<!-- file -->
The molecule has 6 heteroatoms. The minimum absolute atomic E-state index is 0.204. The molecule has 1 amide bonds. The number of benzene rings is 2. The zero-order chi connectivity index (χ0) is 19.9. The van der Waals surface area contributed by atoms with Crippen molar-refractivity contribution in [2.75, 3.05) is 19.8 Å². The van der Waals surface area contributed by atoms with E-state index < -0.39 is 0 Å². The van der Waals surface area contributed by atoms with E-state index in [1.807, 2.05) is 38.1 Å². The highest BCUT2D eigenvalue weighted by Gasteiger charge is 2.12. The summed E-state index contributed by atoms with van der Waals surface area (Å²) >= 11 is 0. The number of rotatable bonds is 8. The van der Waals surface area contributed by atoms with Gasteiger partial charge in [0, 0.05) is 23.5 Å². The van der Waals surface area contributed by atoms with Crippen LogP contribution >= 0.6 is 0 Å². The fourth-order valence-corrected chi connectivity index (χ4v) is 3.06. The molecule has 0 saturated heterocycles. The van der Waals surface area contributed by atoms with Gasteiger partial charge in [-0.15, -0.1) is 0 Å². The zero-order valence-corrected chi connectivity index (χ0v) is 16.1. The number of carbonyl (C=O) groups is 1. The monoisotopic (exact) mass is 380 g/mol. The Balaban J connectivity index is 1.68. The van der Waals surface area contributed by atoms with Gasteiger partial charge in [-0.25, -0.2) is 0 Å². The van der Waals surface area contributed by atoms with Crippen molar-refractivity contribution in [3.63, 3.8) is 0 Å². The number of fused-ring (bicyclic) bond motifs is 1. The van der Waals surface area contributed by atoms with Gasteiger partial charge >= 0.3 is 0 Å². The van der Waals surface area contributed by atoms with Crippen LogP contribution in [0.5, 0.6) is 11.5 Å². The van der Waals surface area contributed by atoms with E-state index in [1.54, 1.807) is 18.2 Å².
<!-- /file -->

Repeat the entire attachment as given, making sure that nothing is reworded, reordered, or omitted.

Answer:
The molecule has 6 heteroatoms. The minimum absolute atomic E-state index is 0.204. The molecule has 1 amide bonds. The number of benzene rings is 2. The zero-order chi connectivity index (χ0) is 19.9. The van der Waals surface area contributed by atoms with Crippen molar-refractivity contribution in [2.75, 3.05) is 19.8 Å². The van der Waals surface area contributed by atoms with E-state index < -0.39 is 0 Å². The van der Waals surface area contributed by atoms with E-state index in [1.807, 2.05) is 38.1 Å². The highest BCUT2D eigenvalue weighted by Gasteiger charge is 2.12. The summed E-state index contributed by atoms with van der Waals surface area (Å²) >= 11 is 0. The number of rotatable bonds is 8. The van der Waals surface area contributed by atoms with Gasteiger partial charge in [0, 0.05) is 23.5 Å². The van der Waals surface area contributed by atoms with Crippen LogP contribution >= 0.6 is 0 Å². The fourth-order valence-corrected chi connectivity index (χ4v) is 3.06. The molecule has 0 saturated heterocycles. The van der Waals surface area contributed by atoms with Gasteiger partial charge in [-0.15, -0.1) is 0 Å². The zero-order valence-corrected chi connectivity index (χ0v) is 16.1. The number of carbonyl (C=O) groups is 1. The monoisotopic (exact) mass is 380 g/mol. The Balaban J connectivity index is 1.68. The van der Waals surface area contributed by atoms with Gasteiger partial charge in [-0.25, -0.2) is 0 Å². The van der Waals surface area contributed by atoms with Crippen molar-refractivity contribution in [3.63, 3.8) is 0 Å². The number of fused-ring (bicyclic) bond motifs is 1. The van der Waals surface area contributed by atoms with Gasteiger partial charge >= 0.3 is 0 Å². The van der Waals surface area contributed by atoms with Crippen LogP contribution in [0.5, 0.6) is 11.5 Å². The van der Waals surface area contributed by atoms with E-state index in [1.54, 1.807) is 18.2 Å².